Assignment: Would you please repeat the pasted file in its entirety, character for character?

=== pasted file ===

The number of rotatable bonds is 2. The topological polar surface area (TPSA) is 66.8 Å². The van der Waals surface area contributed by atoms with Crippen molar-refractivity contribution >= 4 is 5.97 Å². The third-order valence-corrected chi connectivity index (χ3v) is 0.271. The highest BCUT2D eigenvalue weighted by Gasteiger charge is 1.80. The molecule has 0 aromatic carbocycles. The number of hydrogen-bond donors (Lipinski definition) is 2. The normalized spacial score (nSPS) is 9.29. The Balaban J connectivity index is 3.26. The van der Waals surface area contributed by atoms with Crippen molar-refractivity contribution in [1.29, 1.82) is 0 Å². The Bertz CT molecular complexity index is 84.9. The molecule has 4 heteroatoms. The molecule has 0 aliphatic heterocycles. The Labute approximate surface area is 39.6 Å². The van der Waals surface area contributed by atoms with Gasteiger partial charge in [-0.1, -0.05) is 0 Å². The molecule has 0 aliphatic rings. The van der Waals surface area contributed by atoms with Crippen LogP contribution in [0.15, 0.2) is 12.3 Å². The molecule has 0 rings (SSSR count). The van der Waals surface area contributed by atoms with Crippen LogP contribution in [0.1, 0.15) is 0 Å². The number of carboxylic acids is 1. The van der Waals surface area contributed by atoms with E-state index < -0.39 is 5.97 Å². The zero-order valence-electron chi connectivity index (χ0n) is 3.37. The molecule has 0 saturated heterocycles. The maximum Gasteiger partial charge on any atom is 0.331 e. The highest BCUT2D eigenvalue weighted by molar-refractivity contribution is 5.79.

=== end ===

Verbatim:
The number of rotatable bonds is 2. The topological polar surface area (TPSA) is 66.8 Å². The van der Waals surface area contributed by atoms with Crippen molar-refractivity contribution >= 4 is 5.97 Å². The third-order valence-corrected chi connectivity index (χ3v) is 0.271. The highest BCUT2D eigenvalue weighted by Gasteiger charge is 1.80. The molecule has 0 aromatic carbocycles. The number of hydrogen-bond donors (Lipinski definition) is 2. The normalized spacial score (nSPS) is 9.29. The Balaban J connectivity index is 3.26. The van der Waals surface area contributed by atoms with Crippen molar-refractivity contribution in [1.29, 1.82) is 0 Å². The Bertz CT molecular complexity index is 84.9. The molecule has 4 heteroatoms. The molecule has 0 aliphatic heterocycles. The Labute approximate surface area is 39.6 Å². The van der Waals surface area contributed by atoms with Gasteiger partial charge in [-0.1, -0.05) is 0 Å². The molecule has 0 aliphatic rings. The van der Waals surface area contributed by atoms with Crippen LogP contribution in [0.15, 0.2) is 12.3 Å². The molecule has 0 rings (SSSR count). The van der Waals surface area contributed by atoms with Crippen LogP contribution in [0.1, 0.15) is 0 Å². The number of carboxylic acids is 1. The van der Waals surface area contributed by atoms with E-state index < -0.39 is 5.97 Å². The zero-order valence-electron chi connectivity index (χ0n) is 3.37. The molecule has 0 saturated heterocycles. The maximum Gasteiger partial charge on any atom is 0.331 e. The highest BCUT2D eigenvalue weighted by molar-refractivity contribution is 5.79.